New Delhi,

Women account for nearly 30% of India’s workforce, according to World Bank Statistics. However, women in paint & putty sector represent less than 1% of the total workforce. In order to empower Women, it is first necessary to break the Traditional gender norms that restrict Women’s employability & career options.

At a time when there is just a handful of sectors that employ women in rural India, Birla White Cement is on a mission to encourage women to at least consider paint & putty work as their career. Currently, the company supports & encourages more than 160 women paint contractors in various pockets of India to increase their ability to influence decision-making within the household, and empower them more broadly in society as a whole. The company has witnessed major progress in hiring more female workers by the sector.

One of the women in the field is 48-year-old Papa Laxmi from Tuni (Visakhapatnam), who is proud of her work as a paint applicator and has proved that women can do this kind of job that generally needs societal approval in India. Associated with Birla White for more than 5 years, Laxmi has broken the traditional gender norms, which seek to restrict women’s mobility outside their homes. Laxmi said, “Majorly, housewives depend on their husband’s income to run the livelihood, but in my case my husband has died 30 years ago. So I am taking care of my children by choosing painting as my career.”

Over 35-40% of the rural population in India is living in poverty, deprived of basic amenities and food security. Empowering women is the solution to many problems on a global level, including poverty. Societies that take the effort to empower women show better development indices. Hence, Birla White, a part of Aditya Birla Group’s UltraTech Cement aims to support the Government of India’s initiative to scale up a women employment in some of the poorest regions of the country to bring about a transformational change to the lives of rural women, their families, the economy and society.

“We have been taking various initiatives to encourage Women to take up a career in Painting Homes profession which till now has been an unconventional career option. Through our specialized Vikas training programs we impart knowledge to these women painters & contractors on painting products and applications. The newly acquired skills have enabled them to earn 1.5+ times their previous profession thereby enhancing livelihood and giving them power of being their own Boss. As on date 160 + women have got their live hood through this new initiative. We are targeting to reach almost 300 women in this year” said Mr. Anurag Angrish, Joint Executive President, Head of Marketing Birla White.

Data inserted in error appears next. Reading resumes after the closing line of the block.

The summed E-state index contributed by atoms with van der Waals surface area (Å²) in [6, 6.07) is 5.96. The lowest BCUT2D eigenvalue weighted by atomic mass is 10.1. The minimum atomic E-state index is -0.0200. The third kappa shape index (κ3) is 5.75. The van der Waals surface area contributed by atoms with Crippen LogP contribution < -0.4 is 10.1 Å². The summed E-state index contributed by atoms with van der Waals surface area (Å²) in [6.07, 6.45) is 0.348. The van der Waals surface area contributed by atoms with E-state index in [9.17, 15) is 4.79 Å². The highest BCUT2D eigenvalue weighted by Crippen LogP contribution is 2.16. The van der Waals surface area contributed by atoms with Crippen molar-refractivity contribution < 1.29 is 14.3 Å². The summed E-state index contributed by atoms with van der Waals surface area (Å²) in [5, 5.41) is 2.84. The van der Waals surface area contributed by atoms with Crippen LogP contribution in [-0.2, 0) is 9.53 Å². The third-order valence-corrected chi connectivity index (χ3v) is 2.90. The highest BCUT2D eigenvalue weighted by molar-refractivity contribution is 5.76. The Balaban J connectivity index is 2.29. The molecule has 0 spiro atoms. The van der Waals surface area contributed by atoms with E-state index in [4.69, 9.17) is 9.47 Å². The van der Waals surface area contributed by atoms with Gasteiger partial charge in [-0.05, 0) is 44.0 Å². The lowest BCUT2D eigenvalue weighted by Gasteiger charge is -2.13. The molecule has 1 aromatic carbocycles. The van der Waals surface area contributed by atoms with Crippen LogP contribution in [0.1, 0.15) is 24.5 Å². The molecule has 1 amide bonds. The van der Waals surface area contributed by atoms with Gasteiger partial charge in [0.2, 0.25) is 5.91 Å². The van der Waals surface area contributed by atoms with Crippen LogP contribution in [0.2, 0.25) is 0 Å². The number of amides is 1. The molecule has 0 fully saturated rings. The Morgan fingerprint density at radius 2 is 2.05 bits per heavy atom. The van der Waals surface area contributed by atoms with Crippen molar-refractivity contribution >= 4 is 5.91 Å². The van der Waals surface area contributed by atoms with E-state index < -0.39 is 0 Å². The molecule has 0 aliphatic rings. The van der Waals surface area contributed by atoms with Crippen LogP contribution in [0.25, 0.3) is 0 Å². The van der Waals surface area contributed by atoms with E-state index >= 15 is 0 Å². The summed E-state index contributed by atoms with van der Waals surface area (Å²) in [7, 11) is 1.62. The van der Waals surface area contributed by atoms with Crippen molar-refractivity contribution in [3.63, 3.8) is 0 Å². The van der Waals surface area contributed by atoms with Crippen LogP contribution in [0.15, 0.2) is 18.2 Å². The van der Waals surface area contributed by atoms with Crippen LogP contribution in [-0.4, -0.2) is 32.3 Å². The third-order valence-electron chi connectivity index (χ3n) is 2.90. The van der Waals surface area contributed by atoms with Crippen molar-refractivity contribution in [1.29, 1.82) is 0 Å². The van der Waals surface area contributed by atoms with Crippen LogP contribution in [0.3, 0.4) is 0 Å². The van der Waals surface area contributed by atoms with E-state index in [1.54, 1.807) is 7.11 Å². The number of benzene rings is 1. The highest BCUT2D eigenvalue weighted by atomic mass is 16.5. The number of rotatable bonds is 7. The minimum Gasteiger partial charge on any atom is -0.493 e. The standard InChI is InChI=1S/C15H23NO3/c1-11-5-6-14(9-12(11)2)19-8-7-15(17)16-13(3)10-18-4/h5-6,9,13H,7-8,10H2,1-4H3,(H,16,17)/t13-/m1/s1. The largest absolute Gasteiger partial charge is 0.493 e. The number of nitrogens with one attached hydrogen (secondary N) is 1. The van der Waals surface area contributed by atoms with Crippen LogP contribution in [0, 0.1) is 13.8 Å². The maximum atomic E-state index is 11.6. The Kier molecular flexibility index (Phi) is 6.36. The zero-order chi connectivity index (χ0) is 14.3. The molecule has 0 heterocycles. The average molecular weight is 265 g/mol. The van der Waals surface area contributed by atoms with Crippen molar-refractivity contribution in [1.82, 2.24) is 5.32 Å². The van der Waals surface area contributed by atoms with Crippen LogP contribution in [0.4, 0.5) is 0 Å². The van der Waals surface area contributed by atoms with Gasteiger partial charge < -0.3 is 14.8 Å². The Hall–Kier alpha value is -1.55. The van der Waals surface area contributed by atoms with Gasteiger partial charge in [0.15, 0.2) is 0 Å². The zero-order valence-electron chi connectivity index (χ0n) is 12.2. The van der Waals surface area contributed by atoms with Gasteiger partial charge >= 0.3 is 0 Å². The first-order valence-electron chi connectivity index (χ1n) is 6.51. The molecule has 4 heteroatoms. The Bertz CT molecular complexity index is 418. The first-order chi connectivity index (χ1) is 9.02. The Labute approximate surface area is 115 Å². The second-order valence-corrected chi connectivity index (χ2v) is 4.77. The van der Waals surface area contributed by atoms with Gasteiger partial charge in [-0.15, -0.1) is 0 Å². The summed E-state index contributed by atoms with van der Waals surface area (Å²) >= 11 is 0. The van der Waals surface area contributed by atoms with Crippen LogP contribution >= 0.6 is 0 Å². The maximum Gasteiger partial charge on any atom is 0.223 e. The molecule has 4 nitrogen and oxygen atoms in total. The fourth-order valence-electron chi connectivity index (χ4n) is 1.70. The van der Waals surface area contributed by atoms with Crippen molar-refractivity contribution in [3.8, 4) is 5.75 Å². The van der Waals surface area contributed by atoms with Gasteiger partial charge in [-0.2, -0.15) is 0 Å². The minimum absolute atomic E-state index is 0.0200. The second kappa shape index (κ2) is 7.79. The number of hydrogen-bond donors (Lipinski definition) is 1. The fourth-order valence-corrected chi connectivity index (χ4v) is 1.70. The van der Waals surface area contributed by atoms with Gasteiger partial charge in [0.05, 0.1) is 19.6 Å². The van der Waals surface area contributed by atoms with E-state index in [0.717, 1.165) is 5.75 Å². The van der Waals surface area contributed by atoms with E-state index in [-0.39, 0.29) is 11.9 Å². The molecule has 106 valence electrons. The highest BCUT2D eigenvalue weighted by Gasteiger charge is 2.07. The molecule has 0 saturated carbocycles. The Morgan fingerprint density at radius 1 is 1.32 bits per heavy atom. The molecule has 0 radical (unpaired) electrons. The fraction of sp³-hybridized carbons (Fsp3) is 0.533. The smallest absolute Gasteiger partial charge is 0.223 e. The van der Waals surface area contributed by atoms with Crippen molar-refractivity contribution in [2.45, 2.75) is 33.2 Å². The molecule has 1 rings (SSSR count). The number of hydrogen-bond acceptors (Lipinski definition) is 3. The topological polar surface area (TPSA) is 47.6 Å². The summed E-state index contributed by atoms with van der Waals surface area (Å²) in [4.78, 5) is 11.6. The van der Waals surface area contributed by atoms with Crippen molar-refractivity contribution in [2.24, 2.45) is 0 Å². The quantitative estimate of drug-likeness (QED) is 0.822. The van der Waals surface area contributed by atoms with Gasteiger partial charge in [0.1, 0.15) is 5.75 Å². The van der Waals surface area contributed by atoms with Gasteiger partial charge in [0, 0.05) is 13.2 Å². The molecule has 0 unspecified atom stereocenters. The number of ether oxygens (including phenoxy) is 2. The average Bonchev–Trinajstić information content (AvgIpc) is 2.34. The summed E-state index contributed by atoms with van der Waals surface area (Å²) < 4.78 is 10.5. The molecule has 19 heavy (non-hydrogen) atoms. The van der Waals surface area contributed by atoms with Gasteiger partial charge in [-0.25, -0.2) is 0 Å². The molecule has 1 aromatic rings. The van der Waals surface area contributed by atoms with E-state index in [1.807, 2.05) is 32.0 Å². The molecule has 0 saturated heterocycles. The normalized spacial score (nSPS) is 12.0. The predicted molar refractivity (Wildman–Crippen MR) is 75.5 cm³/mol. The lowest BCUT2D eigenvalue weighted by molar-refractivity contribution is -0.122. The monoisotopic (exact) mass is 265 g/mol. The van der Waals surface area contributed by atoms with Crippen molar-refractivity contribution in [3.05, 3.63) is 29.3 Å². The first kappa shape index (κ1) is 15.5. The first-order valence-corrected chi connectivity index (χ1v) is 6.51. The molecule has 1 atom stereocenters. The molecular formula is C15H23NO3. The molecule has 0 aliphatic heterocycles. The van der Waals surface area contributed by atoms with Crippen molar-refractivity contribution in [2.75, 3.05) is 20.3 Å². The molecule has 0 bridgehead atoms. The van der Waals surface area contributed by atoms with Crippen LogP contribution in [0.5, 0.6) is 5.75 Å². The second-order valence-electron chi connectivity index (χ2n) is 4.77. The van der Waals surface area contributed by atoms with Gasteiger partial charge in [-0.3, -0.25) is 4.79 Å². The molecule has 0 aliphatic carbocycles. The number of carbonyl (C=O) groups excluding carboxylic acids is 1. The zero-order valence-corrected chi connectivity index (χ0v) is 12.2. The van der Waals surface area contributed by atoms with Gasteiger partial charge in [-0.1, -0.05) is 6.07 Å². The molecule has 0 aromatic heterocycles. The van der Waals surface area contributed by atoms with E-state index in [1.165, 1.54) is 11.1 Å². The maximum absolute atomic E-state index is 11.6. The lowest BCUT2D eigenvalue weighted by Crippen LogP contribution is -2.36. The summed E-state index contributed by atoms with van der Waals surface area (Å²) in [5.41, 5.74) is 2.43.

Birla White imparts relevant training programs on surface finishing products such as paints, Wallcare Putty, Textura and its applications to the rural women. With the advent of new technology and to keep pace with the highly demanding market in the building materials segment, it is imperative to build a workforce with relevant knowledge on surface finishing products. The training programme organized by Birla White is an opportunity to interact with rural women and educate them about employment options.

Most participants in the training programme, from Laxmi’s village, were unskilled laborers making barely INR 300 – 350 a day. Their newly acquired skills have enabled them to earn about INR 650 – 750 a day, thereby enhancing their livelihood and source of income.

Women in India tend to be associated with certain occupations, such as basic agriculture, handicraft and elementary services. However, these sectors have not seen employment growth over the years, hindering women’s participation. There is a decline in female labour force participation due to the scarcity of suitable jobs at the local level. On the other hand, there is a huge opportunity and requirement of skilled force in paint and putty industry. Women should have access to more such jobs and the working conditions should be improved for them in order to increase their participation.

In India, 45 per cent of employers can’t find the talent they need and they are still struggling to tap women workforce. India’s economy could gain a whopping USD 1 trillion and increase its GDP by 16 per cent  if it achieves gender parity in labour force by 2025, says a report.


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